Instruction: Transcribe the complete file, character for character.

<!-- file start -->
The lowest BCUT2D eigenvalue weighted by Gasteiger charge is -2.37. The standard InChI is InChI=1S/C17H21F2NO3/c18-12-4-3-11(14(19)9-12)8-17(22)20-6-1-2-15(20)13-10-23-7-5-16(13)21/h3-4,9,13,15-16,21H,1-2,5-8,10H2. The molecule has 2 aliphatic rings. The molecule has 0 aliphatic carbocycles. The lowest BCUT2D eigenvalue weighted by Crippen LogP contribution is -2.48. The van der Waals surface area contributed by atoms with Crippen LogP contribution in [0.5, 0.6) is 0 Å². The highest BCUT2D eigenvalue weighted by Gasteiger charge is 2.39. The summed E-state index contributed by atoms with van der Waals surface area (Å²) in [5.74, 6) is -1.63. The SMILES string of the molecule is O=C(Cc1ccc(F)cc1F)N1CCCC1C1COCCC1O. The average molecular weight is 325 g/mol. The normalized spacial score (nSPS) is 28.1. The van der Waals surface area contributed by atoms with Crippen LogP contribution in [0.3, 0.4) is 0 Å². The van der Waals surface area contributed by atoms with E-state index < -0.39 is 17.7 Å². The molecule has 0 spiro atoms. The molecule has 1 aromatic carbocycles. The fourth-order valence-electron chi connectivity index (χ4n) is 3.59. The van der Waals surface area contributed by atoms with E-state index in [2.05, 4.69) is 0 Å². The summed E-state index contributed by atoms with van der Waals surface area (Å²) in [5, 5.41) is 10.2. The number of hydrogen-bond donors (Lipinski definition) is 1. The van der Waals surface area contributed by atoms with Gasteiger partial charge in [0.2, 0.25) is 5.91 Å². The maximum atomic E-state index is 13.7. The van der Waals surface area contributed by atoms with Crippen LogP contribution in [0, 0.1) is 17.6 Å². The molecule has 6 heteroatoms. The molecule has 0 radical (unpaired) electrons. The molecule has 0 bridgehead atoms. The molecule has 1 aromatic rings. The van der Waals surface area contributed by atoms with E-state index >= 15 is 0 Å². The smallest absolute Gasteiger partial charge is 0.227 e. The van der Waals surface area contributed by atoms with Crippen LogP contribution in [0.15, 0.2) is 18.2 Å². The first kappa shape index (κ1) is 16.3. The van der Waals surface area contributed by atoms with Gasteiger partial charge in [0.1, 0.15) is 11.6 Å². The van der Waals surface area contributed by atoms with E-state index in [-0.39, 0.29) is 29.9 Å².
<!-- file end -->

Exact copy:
The lowest BCUT2D eigenvalue weighted by Gasteiger charge is -2.37. The standard InChI is InChI=1S/C17H21F2NO3/c18-12-4-3-11(14(19)9-12)8-17(22)20-6-1-2-15(20)13-10-23-7-5-16(13)21/h3-4,9,13,15-16,21H,1-2,5-8,10H2. The molecule has 2 aliphatic rings. The molecule has 0 aliphatic carbocycles. The lowest BCUT2D eigenvalue weighted by Crippen LogP contribution is -2.48. The van der Waals surface area contributed by atoms with Crippen LogP contribution in [0.5, 0.6) is 0 Å². The highest BCUT2D eigenvalue weighted by Gasteiger charge is 2.39. The summed E-state index contributed by atoms with van der Waals surface area (Å²) in [5.74, 6) is -1.63. The SMILES string of the molecule is O=C(Cc1ccc(F)cc1F)N1CCCC1C1COCCC1O. The average molecular weight is 325 g/mol. The normalized spacial score (nSPS) is 28.1. The van der Waals surface area contributed by atoms with Crippen LogP contribution in [0.3, 0.4) is 0 Å². The van der Waals surface area contributed by atoms with E-state index < -0.39 is 17.7 Å². The molecule has 0 spiro atoms. The molecule has 1 aromatic carbocycles. The fourth-order valence-electron chi connectivity index (χ4n) is 3.59. The van der Waals surface area contributed by atoms with E-state index in [2.05, 4.69) is 0 Å². The summed E-state index contributed by atoms with van der Waals surface area (Å²) in [5, 5.41) is 10.2. The number of hydrogen-bond donors (Lipinski definition) is 1. The van der Waals surface area contributed by atoms with Gasteiger partial charge in [0.2, 0.25) is 5.91 Å². The maximum atomic E-state index is 13.7. The van der Waals surface area contributed by atoms with Crippen LogP contribution in [0, 0.1) is 17.6 Å². The molecule has 6 heteroatoms. The molecule has 0 radical (unpaired) electrons. The molecule has 0 bridgehead atoms. The molecule has 1 aromatic rings. The van der Waals surface area contributed by atoms with E-state index >= 15 is 0 Å². The smallest absolute Gasteiger partial charge is 0.227 e. The van der Waals surface area contributed by atoms with Crippen LogP contribution in [0.15, 0.2) is 18.2 Å². The first kappa shape index (κ1) is 16.3. The van der Waals surface area contributed by atoms with Gasteiger partial charge in [0.1, 0.15) is 11.6 Å². The van der Waals surface area contributed by atoms with E-state index in [-0.39, 0.29) is 29.9 Å².